Professional Learning Communities and One-Hour Late Start on Wednesdays

Deputy Superintendent Brian Laubach provided an update on the district's work related to Professional Learning Communities (PLCs). While the term PLC is not new to the district, it has changed in meaning and purpose over time. Initially, PLCs were about data teams. Over time, instructors have changed, vehicles for delivery of the information has changed, and now it's become a national topic. Schools around Washington are using PLCs to "guarantee high levels of learning for all individuals through an equitable, supportive and collaborative and systematic approach."

Mr. Laubach shared a video of kindergarten teachers at Oakbrook using PLCs in action. The focus of PLCs is on learning rather than teaching. This is one of the reasons the district changed its mission statement to reflect learning is acquired rather than just being taught.

Teachers at the same levels meet regularly to share expertise and discuss what a student has learned and have conversations on how to make sure the student is ready to move to the next standard.

The following critical questions are asked and focused on for each student:

  1. What do we want students to learn?
  2. How will we know if they have learned?
  3. What will we do if they don't learn?
  4. What will we do if they already know it?

The district believes the frequency of professional development time needs to be addressed. This year, the calendar has nine half-days. It does not allow for timely response and regular collaboration. Deputy Superintendent Laubach said the calendar was designed for professional development, not PLCs. He added that access to PLC time is not consistent throughout the district, and success has been inconsistent. Each school is using a different approach to offer PLC time to teachers-some during the school day, others before or after school.

A district PLC committee has researched and studied successful district implementation of PLCs through online, document and data review. Surveys are in the process of being conducted with parents, daycares, staff and administrators about removing professional development half-days from the calendar next school year, and instead having one­ hour late start on Wednesdays. So far, a majority of parents and staff are in favor of the change. The survey included open ended questions, and the next step for the committee is to review open ended responses.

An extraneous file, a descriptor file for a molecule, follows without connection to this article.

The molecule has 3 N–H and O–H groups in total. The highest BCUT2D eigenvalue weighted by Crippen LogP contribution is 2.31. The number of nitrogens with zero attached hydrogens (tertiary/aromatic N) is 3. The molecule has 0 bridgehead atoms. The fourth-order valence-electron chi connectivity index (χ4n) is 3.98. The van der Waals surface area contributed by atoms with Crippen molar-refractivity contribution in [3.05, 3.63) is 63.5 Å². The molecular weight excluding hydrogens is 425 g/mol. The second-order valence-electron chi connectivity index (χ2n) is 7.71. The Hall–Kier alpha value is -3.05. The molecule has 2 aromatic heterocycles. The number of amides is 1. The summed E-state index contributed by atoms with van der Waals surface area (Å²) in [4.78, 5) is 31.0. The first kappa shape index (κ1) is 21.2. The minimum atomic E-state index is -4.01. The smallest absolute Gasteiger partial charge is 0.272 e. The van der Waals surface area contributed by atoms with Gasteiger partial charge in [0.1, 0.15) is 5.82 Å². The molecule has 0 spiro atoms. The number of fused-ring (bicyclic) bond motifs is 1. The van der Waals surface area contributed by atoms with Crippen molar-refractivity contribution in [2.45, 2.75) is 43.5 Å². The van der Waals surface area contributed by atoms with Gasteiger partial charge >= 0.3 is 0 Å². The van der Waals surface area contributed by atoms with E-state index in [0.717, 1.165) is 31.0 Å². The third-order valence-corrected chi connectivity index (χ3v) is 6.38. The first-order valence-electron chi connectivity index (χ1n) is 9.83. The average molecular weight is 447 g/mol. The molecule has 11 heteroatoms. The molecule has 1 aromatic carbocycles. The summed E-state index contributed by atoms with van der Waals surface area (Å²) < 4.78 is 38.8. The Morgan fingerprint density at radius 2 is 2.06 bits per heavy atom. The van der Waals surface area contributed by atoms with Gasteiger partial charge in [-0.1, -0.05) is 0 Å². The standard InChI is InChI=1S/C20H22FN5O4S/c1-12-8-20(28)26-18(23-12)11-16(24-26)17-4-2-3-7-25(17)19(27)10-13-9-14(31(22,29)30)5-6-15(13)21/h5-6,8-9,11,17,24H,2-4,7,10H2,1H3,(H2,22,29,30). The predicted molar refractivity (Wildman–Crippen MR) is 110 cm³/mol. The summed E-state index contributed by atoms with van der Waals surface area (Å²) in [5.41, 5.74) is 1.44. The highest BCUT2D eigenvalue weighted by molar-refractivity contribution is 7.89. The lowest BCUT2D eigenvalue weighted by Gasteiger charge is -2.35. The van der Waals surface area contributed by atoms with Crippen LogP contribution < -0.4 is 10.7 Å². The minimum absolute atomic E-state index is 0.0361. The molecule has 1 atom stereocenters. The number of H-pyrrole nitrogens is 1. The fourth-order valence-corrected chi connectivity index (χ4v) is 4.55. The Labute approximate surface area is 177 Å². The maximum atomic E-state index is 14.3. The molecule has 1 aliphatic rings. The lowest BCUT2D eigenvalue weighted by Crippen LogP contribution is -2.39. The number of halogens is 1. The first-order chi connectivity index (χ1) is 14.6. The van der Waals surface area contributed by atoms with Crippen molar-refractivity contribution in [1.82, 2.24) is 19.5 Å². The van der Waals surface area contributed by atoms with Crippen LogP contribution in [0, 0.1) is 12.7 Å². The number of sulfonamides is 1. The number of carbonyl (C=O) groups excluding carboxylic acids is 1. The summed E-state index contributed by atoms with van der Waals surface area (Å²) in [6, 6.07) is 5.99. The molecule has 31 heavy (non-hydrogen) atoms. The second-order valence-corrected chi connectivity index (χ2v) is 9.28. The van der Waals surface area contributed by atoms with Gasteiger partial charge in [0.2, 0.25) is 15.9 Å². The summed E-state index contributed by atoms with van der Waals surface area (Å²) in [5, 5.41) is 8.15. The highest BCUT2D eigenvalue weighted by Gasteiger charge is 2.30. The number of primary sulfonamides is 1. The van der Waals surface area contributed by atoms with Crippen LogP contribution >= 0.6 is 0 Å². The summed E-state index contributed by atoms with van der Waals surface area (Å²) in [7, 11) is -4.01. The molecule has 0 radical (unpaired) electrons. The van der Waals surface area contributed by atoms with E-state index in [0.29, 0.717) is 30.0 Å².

To move forward, the district has more work to do to ensure a clear understanding of stakeholders, partnering with parents and the community, professional development for all educators, consistent collaboration for all teachers, and consistent expectations for PLC work.

Deputy Superintendent Brian Laubach said the committee's recommendation to the superintendent is to have effective collaboration that focuses on improved learning for all students and is a significant part of continuous strengthening of professional practice. Collaboration should be meaningful and relevant to staff an align with current research and best practices.

The committee further recommended that collaboration is a systemic process in which employees work together, interdependently to analyze and impact their professional practice in order to improve individual and collective student growth. The work of PLCs will be grounded in the four guiding questions above.

If the recommendation is accepted by the superintendent, 29 one-hour late starts on Wednesday are proposed starting the 17-18 school year.

  1. PLCs will meet for a total of 23 Wednesdays, except for the following days: first two weeks of school; parent conference Wednesdays {fall and spring); day be Thanksgiving; and those that fall in June, including the last day of school.
  2. Six late start Wednesdays will be used for district professional development.

Much work needs to be completed by the district before finalizing the decision. Survey collection is ongoing, discussions with transportation and student nutrition services will need to address the impact, association representatives will have an opportunity to provide input after input from parents, staff and administration is factored into the proposal. There will also be a need to develop a communication plan, update and distribute the district calendar, and changes will need to be shared with parent groups through various media and publications, to include a radio announcement on KLAY. Vice President Jacobs said positive responses from staff in particular show her there is validity to this change. The superintendent said there is no one solution or structure that will work for 100 percent of the people, therefore the district is attempting to find something that works best for students and the district. She added there are still some important conversations to have with the Clover Park Education Association. The district is hopeful for a different plan for next year. It's a complicated change to plan and implement.

EXECUTIVE SESSION

••Executive Session

There was no executive session.

7:21 p.m. On motion by Joe Vlaming seconded by Becki Kelley, the meeting was adjourned.

 

Original Signed
Dr. Marty Schafer, President

Original Signed
Deborah L. LeBeau, Superintendent

Clover Park School District does not discriminate in any programs or activities on the basis of sex, race, creed, religion, color, national origin, age, veteran or military status, sexual orientation, gender expression or identity,disability, or the use of a trained dog guide or service animal, and provides equal access to the Boy Scouts and other designated youth groups. Address correspondence to one of the following individuals who have been designated to handle questions and complaints of alleged discrimination at Clover Park School District, 10903 Gravelly Lake Dr., SW, Lakewood, WA 98499-1341:

- Title IX Coordinator, Brian Laubach, Deputy Superintendent, (253) 583-5050

- Section 504/ADA Coordinator, Brian Laubach, Deputy Superintendent, (253) 583-5050

- Civil Rights Compliance Coordinator, Lori McStay, Executive Director for Human Resources (253) 583-5080